Ripken, Gwynn inducted into Hall of Fame
Published 4:10 pm Monday, July 30, 2007
By By JOHN KEKIS, AP Sports Writer
COOPERSTOWN, N.Y. — Cal Ripken Jr. and Tony Gwynn took their place in baseball’s shrine Sunday, saluted as much for their Hall of Fame careers as their character off the field.
Commissioner Bud Selig and a record crowd came to cheer them and all that was good about the game.
A continent away, a different scene played out. Barry Bonds failed to tie the home run record, a chase tainted by his surly nature and a steroids investigation.
Ripken and Gwynn sensed that poignant counterpoint on their induction day.
Gwynn offered the same sentiment.
Boosted by busloads from Maryland, an estimated 75,000 fans turned the vast field facing the podium into a sea of black, orange and brown.
Ripken spent his entire career in Baltimore, making his mark by playing 2,632 consecutive games and breaking Lou Gehrig’s record of 2,130. Among the 53 Hall of Famers on stage behind Ripken were former Orioles Brooks Robinson, Frank Robinson, Earl Weaver, Eddie Murray and Jim Palmer.
That only made Ripken, whose dad also coached and managed the Orioles, struggle through much of his speech.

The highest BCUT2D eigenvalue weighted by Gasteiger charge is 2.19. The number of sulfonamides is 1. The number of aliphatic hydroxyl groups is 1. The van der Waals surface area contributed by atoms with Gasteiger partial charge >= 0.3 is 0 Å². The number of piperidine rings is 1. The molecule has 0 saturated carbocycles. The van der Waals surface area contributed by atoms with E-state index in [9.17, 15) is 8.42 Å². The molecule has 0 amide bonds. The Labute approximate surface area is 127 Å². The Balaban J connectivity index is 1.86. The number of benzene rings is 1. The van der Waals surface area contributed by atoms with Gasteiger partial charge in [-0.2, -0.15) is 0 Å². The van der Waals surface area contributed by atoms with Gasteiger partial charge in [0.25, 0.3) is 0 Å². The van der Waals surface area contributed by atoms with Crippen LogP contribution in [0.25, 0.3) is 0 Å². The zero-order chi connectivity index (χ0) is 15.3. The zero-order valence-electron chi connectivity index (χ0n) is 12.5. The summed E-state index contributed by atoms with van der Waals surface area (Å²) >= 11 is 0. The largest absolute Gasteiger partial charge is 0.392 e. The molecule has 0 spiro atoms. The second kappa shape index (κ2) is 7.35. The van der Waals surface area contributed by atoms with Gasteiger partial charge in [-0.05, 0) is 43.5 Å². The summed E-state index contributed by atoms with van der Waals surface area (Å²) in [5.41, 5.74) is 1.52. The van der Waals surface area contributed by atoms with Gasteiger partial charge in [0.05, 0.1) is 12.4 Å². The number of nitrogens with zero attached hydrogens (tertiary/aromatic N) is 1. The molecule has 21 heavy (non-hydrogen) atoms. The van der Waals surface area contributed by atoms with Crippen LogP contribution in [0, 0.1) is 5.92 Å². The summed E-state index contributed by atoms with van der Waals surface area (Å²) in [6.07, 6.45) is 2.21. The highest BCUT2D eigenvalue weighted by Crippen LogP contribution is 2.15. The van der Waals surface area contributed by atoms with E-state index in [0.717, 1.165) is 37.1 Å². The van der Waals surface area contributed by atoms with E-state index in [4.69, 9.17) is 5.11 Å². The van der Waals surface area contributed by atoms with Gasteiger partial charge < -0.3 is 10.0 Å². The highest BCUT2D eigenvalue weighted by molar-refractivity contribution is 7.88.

Ripken then broke down, pausing as he began to thank wife Kelly.
As Ripken spoke, he pulled a white rose from his suit coat. Son Ryan did the same and handed it to his mom.
Gwynn’s family also got a prime role. His daughter, Anisha, sang the national anthems for both Canada and the United States to start the festivities.
Steady on the field, Gwynn was a bundle of nerves for his speech. It didn’t take long for him to focus on the moment that changed his life — June 6, 1981, the day he met his wife, Alicia.
She also played an integral part in his on-field success.
Gwynn finished with 3,141 hits and won eight National League batting titles in a 20-year career with the San Diego Padres.
Even though he had 3,184 hits — including 431 home runs — was a two-time American League MVP and a 19-time All-Star, Ripken will always be known for his streak.
Rick Hummel, longtime baseball writer for the St. Louis Post-Dispatch, received the J.G. Spink Award for meritorious writing, and Royals announcer Denny Matthews received the Ford C. Frick Award for broadcasting excellence.